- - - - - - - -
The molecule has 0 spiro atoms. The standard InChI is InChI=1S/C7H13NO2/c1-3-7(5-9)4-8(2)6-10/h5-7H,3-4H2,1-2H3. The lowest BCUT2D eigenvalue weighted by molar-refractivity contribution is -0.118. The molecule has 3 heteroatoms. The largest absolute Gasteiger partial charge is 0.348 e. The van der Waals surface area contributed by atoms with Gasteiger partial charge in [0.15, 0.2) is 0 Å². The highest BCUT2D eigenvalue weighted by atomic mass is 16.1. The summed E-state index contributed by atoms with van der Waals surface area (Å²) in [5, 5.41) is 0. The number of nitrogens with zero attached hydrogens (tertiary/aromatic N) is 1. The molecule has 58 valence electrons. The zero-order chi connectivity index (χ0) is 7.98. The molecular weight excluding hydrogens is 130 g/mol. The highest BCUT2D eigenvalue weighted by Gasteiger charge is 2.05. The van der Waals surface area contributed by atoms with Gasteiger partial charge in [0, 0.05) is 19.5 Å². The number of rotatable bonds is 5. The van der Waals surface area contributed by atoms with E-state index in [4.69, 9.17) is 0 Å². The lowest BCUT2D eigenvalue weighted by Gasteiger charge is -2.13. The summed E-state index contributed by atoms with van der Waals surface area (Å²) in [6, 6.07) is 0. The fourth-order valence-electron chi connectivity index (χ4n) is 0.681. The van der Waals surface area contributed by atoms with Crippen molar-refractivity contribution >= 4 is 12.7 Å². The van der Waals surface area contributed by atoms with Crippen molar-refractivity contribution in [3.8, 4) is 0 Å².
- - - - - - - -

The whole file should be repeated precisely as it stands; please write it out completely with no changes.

The molecule has 0 spiro atoms. The standard InChI is InChI=1S/C7H13NO2/c1-3-7(5-9)4-8(2)6-10/h5-7H,3-4H2,1-2H3. The lowest BCUT2D eigenvalue weighted by molar-refractivity contribution is -0.118. The molecule has 3 heteroatoms. The largest absolute Gasteiger partial charge is 0.348 e. The van der Waals surface area contributed by atoms with Gasteiger partial charge in [0.15, 0.2) is 0 Å². The highest BCUT2D eigenvalue weighted by atomic mass is 16.1. The summed E-state index contributed by atoms with van der Waals surface area (Å²) in [5, 5.41) is 0. The number of nitrogens with zero attached hydrogens (tertiary/aromatic N) is 1. The molecule has 58 valence electrons. The zero-order chi connectivity index (χ0) is 7.98. The molecular weight excluding hydrogens is 130 g/mol. The highest BCUT2D eigenvalue weighted by Gasteiger charge is 2.05. The van der Waals surface area contributed by atoms with Gasteiger partial charge in [0, 0.05) is 19.5 Å². The number of rotatable bonds is 5. The van der Waals surface area contributed by atoms with E-state index in [4.69, 9.17) is 0 Å². The lowest BCUT2D eigenvalue weighted by Gasteiger charge is -2.13. The summed E-state index contributed by atoms with van der Waals surface area (Å²) in [6, 6.07) is 0. The fourth-order valence-electron chi connectivity index (χ4n) is 0.681. The van der Waals surface area contributed by atoms with Crippen molar-refractivity contribution >= 4 is 12.7 Å². The van der Waals surface area contributed by atoms with Crippen molar-refractivity contribution in [3.8, 4) is 0 Å².